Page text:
Coming to an American Midwest near you: gay marriage -- at least in the papers.
On a day when the Obama campaign announced the appointment of Brian Bond and Dave Noble to its high-level national election team -- both men prominent advocates for the LGBT communities -- there was another signal perhaps of the readiness around the country for change, even across the stereotypically staid Midwest. On the heels of news coming from California, newspapers here showed a restrained objectivity toward-- and, in some cases, excitement about -- gay marriage, an issue that only years ago was considered taboo. Even papers owned by the traditionally conservative-leaning Gannett Co. dedicated considerable column inches to the matter, and more significantly, in a decidedly non-provocative manner.
Prominently featured on the St. Louis Post-Dispatch web site yesterday was a reader comment:
"Canada was just like us and now they are becoming more accepting of gay marriage. There will always be a small and vocal minority against it. However, many more people will become accepting as time goes on."
The Gannett Co.corporate mission somewhat mysteriously states: "To successfully transform Gannett to the new environment." The company's papers' open coverage of the gay marriage issue seems to reinforce that mission.
As of 12:31 a.m. Tuesday morning, gay marriage topped the headlines on the web site of the Cleveland Plain Dealer, despite the deluge covering half the Midwest and Iowa in particular facing one of the greatest crises of its modern history as floodwaters crested at record levels.
"What will gay marriage mean in Ohio?" read the headline, its non-combative language perhaps implying a measure of both resignation and acceptance. Although Ohio has one of the more stringent gay marriage bans in the nation, Mark Naymik, political analyst for the Plain Dealer, says the issue isn't likely to affect the presidential vote in that state.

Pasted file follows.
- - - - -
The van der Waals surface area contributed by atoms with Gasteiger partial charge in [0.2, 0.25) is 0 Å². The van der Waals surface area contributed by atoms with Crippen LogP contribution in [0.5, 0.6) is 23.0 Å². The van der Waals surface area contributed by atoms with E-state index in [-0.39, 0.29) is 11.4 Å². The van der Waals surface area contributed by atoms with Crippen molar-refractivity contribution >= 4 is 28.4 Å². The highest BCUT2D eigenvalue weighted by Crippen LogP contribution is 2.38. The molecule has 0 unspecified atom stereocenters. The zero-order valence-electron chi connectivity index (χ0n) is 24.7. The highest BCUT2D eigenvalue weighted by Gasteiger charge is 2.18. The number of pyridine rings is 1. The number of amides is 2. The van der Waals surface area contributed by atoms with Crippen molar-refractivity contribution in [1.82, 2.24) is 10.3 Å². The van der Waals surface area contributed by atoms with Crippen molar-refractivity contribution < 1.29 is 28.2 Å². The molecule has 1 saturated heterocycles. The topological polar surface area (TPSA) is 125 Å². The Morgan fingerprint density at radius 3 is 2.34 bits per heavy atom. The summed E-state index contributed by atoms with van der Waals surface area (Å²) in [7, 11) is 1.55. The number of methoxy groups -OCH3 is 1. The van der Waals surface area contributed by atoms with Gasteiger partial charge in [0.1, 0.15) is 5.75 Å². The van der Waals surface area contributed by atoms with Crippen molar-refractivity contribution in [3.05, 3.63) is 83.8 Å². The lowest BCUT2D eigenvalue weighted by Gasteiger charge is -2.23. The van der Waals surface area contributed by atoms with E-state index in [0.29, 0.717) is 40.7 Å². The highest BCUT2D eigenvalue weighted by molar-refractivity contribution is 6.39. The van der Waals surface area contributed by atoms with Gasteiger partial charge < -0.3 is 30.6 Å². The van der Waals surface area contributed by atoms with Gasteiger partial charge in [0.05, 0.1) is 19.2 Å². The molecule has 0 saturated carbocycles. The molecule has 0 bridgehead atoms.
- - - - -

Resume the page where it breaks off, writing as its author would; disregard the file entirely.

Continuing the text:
Even the Des Moines Register, literally swamped with the flood disaster, nevertheless followed suit, dedicating prominent page space to gay marriage in California. And while many of the newspaper's editorial staff chose not to weigh in on the subject themselves, a recent editorial in the Register praises the Supreme Court's landmark decision regarding Guantanamo detainees, calling it "a victory for individual liberty." Might that sentiment soon be applied to the issue of gay marriage? Maybe, maybe not. But change is clearly on the move in Iowa.
Between Iowa and Ohio lies Chicago, Illinois, home to the Chicago Tribune -- the most widely distributed daily paper in the Midwest and certainly the most controversial. Although perhaps best known around the country for its infamous printing of the "DEWEY BEATS TRUMAN" headline, the paper's reputation is one of unapologetic conservatism. In its editorial policy, the Tribune calls itself "unimpressed by momentary trend and skeptical of untested theory." Despite that trademark suspicion, the Tribune's coverage of gay marriage in California deserves attention.
Correspondent Michael Martinez's feature-length article represents a serious departure from the Tribune's notorious GOP-grandstanding of the 20th century, and is particularly significant for its subtle acquiescence to the legal standing of gay marriage advocates. Describing two men's journey toward marriage, he writes:
"The marriage on Tuesday will cap a legal odyssey that began in 2004 when San Francisco's attempt to marry the two men and other same-sex couples was voided by California's Supreme Court on the narrow point that the city exceeded its authority."
It's no parade, but in the Midwest, getting on the wagon is half the battle.